(Bloomberg) -- Deutsche Bank AG “must have known” that fees it was paying for deals with the Dutch housing firm Stichting Vestia were being used for bribes, according to the man who received those fees -- and has since confessed to bribery.

Arjan Greeven, a middleman who helped arrange trades between the bank and Vestia, an affordable-housing provider, testified Wednesday at a London trial where Vestia is suing Deutsche Bank in a bid to recoup some of the money it lost on derivatives trades.

The bank agreed to pay Greeven a fee every time it entered into a trade with Vestia, he said, and he shared those fees with Vestia’s treasury and control manager Marcel De Vries. Greeven has confessed to bribing De Vries, who was in charge of Vestia’s derivatives trading, and the two were convicted of bribery in the Netherlands last year. Both are appealing.

The bank “knew nothing about Mr. Greeven’s secret arrangements with Mr. De Vries,” it said in its filings.

“Vestia’s allegations are without basis and we deny them in the strongest terms,” a Deutsche Bank spokeswoman said by email. Attempts to reach De Vries through Vestia and its attorneys were unsuccessful.

The London lawsuit comes as the bank faces a separate German probe prompted by the Panama Papers, which brought a wave of raids Wednesday by Frankfurt prosecutors targeting wealthy individuals.

In the London suit, Vestia -- which nearly collapsed as a result of derivatives losses totaling more than 2 billion euros ($2.2 billion) -- says some of those derivatives transactions were “flawed” because of the bribes.

3.5 Million Euros

Deutsche Bank paid 3.5 million euros in fees to Greeven’s company First in Finance Alternatives, Vestia said in its filings, and that money was split “roughly 50:50” between Greeven and De Vries.

The bank “must have known or had an idea from the outset that there was a relationship in place between me and Mr. De Vries that involved the sharing of my commissions,” Greeven said in his filings for Wednesday’s hearing. De Vries had insisted the bank should pay Greeven for Vestia trades, even though “they could easily have done business with Vestia without using me and without paying me a commission,” Greeven said.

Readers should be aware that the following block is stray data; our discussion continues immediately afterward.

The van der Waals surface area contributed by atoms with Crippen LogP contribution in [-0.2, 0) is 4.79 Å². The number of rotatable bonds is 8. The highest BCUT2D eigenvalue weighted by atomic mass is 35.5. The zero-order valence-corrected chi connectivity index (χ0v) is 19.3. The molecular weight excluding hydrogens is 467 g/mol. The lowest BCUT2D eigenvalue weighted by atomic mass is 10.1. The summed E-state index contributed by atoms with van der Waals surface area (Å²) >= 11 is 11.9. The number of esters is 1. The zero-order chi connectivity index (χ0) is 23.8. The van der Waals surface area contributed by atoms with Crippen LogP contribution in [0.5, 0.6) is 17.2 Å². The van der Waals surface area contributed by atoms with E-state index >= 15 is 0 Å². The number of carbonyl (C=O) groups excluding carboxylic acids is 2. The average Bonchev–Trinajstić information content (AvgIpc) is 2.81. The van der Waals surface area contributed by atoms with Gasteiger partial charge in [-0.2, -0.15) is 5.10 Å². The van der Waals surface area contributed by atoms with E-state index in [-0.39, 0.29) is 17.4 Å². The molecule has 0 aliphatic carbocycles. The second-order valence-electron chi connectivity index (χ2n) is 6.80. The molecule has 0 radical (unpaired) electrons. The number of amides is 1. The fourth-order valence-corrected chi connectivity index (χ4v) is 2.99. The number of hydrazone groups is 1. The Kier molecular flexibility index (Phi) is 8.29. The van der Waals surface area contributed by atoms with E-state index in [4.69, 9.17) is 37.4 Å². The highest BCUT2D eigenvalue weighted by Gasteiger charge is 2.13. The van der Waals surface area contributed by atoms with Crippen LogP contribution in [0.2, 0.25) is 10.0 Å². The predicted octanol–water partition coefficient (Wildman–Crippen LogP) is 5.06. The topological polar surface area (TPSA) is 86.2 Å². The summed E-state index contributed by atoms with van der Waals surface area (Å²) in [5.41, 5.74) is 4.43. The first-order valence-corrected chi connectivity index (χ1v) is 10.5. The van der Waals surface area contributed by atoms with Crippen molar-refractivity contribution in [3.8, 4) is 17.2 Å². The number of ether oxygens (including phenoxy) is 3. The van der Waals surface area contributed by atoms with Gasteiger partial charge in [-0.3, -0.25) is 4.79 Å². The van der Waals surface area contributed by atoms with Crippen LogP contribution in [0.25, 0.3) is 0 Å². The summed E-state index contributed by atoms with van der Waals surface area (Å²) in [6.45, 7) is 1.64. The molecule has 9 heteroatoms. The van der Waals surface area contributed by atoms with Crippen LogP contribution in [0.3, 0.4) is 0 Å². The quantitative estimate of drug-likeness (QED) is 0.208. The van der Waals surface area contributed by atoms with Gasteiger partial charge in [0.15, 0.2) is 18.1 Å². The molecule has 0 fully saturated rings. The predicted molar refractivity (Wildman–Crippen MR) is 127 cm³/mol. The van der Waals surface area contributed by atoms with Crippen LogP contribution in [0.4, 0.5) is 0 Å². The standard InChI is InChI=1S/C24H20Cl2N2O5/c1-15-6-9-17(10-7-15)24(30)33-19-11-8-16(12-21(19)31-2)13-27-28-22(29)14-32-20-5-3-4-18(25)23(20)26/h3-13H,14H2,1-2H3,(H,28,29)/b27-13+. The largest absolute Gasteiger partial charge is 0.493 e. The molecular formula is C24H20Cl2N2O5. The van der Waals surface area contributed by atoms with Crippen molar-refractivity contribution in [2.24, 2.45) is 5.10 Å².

Greeven was sentenced to 30 months in jail in July 2018 after being convicted of bribery and tax fraud, but hasn’t started serving the sentence because he’s appealing some parts of his case. In the Dutch legal system, people who appeal their convictions don’t go to jail until the outcome of that appeal, unless a judge agrees to a request for immediate detention from the public prosecutor.

Right now Greeven runs a bed-and-breakfast in Germany with his girlfriend, and also works as a gamekeeper, he said on the witness stand.

Michelin Stars

De Vries would talk about the banks “trying to ‘outdo’ each other in their entertainment of him,” and once boasted that he’d “‘eaten ten Michelin stars’ worth of meals in two days,” Greeven said.

Greeven first started sharing fees with De Vries around 2001, before they were involved with Deutsche Bank, he said in his filings. The arrangement started when Greeven earned a big commission on a deal involving Vestia.

“I cannot now remember exactly how this came about, but I think Mr. De Vries made comments about the commission like ‘That’s a lot of money,’ suggesting that he wanted to be paid but without directly asking for money,” Greeven said in his filings.

Greeven approached prosecutors in 2012 to tell them about his involvement in Vestia’s trades, after he saw a press report on the financial strain Vestia was under because of its derivatives. That led to the arrest of De Vries, he said.

Greeven’s firm appeared to Deutsche Bank “to be a reputable and well-regarded independent intermediary,” the bank said in its filings. Vestia has already tried to persuade Dutch authorities to prosecute bank employees over the allegations, the lender said, but there haven’t been any charges or prosecution.

--With assistance from Ruben Munsterman.

To contact the reporter on this story: Kaye Wiggins in London at kwiggins4@bloomberg.net

To contact the editors responsible for this story: Anthony Aarons at aaarons@bloomberg.net, Christopher Elser, Marion Dakers

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